- Parodied in Johnny Dangerously when the villain, Vermin, needs to kill the DA. Vermin turns on the radio, which immediately (1920 era tube-warmup time notwithstanding) details that the DA will be watching a movie premier that night. After he turns the radio off, his lackey asks what theatre they will be at. Vermin turns the radio back on, and the radio gives him the theatre name and address.
- In Ghostbusters (1984) the female lead sees the advert right before she opens her fridge to find a parallel universe in there.
- BASEketball features a scene where the main character is depressed and driving down the road listening to the radio. At first the lyrics are vaguely inspirational, then become progressively more specific: "Even though some guy's trying to blackmail you / And your girlfriend thinks you suck / All you have to do is let 'em know / That it's all part of some rich guy's evil plan! / Look out ahead, there's a truck changing lanes / You've got some yellow crumbs on your upper lip / And those warts on your dick will never go away / Unless you start using topical cream every day!"
- Justified example in The Dark Knight: Bruce Wayne has a television on in the background as he gets ready for a party. When the story about The Joker offing a fake Batman comes on, Bruce turns up the volume.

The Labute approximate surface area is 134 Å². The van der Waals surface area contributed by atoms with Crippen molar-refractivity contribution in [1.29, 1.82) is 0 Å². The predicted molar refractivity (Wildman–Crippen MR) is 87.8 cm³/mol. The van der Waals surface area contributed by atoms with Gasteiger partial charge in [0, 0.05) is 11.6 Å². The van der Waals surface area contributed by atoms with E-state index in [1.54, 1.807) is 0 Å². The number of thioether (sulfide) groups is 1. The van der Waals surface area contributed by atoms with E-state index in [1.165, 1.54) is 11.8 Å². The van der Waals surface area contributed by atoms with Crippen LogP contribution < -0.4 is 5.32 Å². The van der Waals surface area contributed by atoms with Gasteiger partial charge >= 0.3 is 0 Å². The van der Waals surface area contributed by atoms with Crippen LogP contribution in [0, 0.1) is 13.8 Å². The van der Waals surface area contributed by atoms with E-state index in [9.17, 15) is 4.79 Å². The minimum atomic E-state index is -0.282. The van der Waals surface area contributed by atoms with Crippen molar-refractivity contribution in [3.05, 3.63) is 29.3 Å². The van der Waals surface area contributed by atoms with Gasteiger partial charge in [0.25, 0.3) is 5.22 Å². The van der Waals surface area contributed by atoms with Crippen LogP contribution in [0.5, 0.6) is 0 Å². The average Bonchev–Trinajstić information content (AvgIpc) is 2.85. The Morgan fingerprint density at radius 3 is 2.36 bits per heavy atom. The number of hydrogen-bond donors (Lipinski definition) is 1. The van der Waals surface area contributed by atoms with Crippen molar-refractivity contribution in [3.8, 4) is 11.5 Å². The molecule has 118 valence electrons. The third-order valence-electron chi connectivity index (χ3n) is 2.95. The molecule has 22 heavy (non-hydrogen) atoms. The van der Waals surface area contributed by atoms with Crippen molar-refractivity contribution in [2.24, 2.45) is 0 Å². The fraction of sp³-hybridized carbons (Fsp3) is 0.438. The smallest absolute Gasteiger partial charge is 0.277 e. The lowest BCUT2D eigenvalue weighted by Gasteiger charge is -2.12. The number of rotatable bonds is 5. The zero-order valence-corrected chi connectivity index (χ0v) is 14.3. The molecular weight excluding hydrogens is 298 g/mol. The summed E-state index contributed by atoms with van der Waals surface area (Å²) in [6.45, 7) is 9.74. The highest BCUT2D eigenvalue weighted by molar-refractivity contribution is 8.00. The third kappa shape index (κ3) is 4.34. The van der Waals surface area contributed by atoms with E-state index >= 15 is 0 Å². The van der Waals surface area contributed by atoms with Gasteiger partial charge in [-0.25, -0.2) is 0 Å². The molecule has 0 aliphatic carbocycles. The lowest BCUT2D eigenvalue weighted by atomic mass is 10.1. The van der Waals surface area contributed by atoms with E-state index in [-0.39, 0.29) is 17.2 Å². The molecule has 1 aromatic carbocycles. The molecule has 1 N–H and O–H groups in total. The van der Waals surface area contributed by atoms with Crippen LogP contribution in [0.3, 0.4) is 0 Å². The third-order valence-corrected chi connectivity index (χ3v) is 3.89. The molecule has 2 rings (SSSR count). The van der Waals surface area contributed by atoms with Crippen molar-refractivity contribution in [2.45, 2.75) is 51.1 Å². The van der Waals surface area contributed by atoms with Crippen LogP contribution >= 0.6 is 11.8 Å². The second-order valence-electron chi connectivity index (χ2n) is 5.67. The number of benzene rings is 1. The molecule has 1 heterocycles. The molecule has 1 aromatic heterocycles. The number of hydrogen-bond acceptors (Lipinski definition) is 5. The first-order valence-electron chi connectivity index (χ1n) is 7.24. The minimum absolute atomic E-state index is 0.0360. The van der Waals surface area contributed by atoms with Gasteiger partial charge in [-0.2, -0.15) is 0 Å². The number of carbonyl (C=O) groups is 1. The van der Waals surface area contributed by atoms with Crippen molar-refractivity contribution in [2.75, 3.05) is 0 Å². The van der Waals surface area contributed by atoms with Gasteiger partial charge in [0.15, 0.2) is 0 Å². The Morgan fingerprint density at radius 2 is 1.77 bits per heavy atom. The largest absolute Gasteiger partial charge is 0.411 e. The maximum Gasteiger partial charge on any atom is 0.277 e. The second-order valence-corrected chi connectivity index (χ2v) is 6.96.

- Turns up very bizarrely, and without irony, in Batman Returns when Bruce and Selina are kissing on the couch: Bruce's TV set turns itself on (at least, we can only assume, since Bruce and Selina had been sitting on the couch since the scene began and we hadn't heard any background noise earlier) so that a news reporter can conveniently announce "We repeat: the Ice Princess has been kidnapped!" (Especially absurd because Bruce and Selina had planned to watch the Christmas-tree lighting on TV in the first place, but then apparently forgot in the wake of pursuing their...uh, other activity.)
- Justified in The Osterman Weekend (1983) where a 'news article' on the illicit use of Swiss bank accounts appears on television as part of the Mind Screw tactics being used against the protagonists. It's actually being sent via a video feed by the CIA surveillance team.
- Superman films
- In Superman Returns Clark goes to a local bar to mull over Lois' engagement to Richard. Fortunately, the television is tuned to coverage of an experimental shuttle launch that Lois is covering, all just minutes before Luthor knocks it out of the sky.
- We even get the news camera pointing at Lois as she asks a question to make sure Superman knows she's on the plane when its not normal practice for a newscamera to point at a print journalist when she's asking a question. Usually, you'd hear Lois speaking in the background with the camera still pointed at the spokeswoman.
- Possible Fridge Brilliance. Being the worldwide known Superman exclusive journalist and greatest link to Superman she's certainly more well known than the person she's interviewing.